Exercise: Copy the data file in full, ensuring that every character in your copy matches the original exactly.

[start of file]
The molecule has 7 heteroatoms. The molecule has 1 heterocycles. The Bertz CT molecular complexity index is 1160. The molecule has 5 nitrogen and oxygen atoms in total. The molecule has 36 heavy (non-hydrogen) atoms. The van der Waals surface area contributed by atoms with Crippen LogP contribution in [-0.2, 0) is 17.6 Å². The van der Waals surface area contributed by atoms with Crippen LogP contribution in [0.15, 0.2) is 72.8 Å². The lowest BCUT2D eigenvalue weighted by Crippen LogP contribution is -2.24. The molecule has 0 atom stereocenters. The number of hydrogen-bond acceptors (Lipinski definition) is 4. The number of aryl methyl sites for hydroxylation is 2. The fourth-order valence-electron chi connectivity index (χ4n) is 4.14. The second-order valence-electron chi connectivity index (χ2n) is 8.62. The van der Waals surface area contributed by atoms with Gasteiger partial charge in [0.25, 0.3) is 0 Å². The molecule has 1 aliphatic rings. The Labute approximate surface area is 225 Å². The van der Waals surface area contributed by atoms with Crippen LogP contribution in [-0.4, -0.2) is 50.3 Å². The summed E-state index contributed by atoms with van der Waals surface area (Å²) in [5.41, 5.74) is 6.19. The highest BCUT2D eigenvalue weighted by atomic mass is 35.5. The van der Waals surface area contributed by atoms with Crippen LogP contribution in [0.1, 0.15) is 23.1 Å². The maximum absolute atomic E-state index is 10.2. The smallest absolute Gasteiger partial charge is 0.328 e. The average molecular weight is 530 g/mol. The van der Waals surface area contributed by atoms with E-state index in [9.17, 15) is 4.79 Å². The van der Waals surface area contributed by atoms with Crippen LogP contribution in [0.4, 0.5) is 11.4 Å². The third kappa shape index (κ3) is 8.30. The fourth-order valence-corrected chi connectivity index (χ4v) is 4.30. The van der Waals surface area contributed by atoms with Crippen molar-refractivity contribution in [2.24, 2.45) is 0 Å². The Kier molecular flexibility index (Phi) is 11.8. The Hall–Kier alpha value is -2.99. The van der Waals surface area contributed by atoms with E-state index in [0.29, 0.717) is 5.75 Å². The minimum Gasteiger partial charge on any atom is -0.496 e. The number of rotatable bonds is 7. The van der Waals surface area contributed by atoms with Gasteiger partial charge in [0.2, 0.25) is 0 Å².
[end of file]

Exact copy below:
The molecule has 7 heteroatoms. The molecule has 1 heterocycles. The Bertz CT molecular complexity index is 1160. The molecule has 5 nitrogen and oxygen atoms in total. The molecule has 36 heavy (non-hydrogen) atoms. The van der Waals surface area contributed by atoms with Crippen LogP contribution in [-0.2, 0) is 17.6 Å². The van der Waals surface area contributed by atoms with Crippen LogP contribution in [0.15, 0.2) is 72.8 Å². The lowest BCUT2D eigenvalue weighted by Crippen LogP contribution is -2.24. The molecule has 0 atom stereocenters. The number of hydrogen-bond acceptors (Lipinski definition) is 4. The number of aryl methyl sites for hydroxylation is 2. The fourth-order valence-electron chi connectivity index (χ4n) is 4.14. The second-order valence-electron chi connectivity index (χ2n) is 8.62. The van der Waals surface area contributed by atoms with Gasteiger partial charge in [0.25, 0.3) is 0 Å². The molecule has 1 aliphatic rings. The Labute approximate surface area is 225 Å². The van der Waals surface area contributed by atoms with Crippen LogP contribution in [-0.4, -0.2) is 50.3 Å². The summed E-state index contributed by atoms with van der Waals surface area (Å²) in [5.41, 5.74) is 6.19. The highest BCUT2D eigenvalue weighted by atomic mass is 35.5. The van der Waals surface area contributed by atoms with Crippen LogP contribution in [0.1, 0.15) is 23.1 Å². The maximum absolute atomic E-state index is 10.2. The smallest absolute Gasteiger partial charge is 0.328 e. The average molecular weight is 530 g/mol. The van der Waals surface area contributed by atoms with E-state index in [9.17, 15) is 4.79 Å². The van der Waals surface area contributed by atoms with Crippen LogP contribution in [0.4, 0.5) is 11.4 Å². The third kappa shape index (κ3) is 8.30. The fourth-order valence-corrected chi connectivity index (χ4v) is 4.30. The van der Waals surface area contributed by atoms with Crippen molar-refractivity contribution in [2.24, 2.45) is 0 Å². The Kier molecular flexibility index (Phi) is 11.8. The Hall–Kier alpha value is -2.99. The van der Waals surface area contributed by atoms with E-state index in [0.29, 0.717) is 5.75 Å². The minimum Gasteiger partial charge on any atom is -0.496 e. The number of rotatable bonds is 7. The van der Waals surface area contributed by atoms with Gasteiger partial charge in [0.2, 0.25) is 0 Å².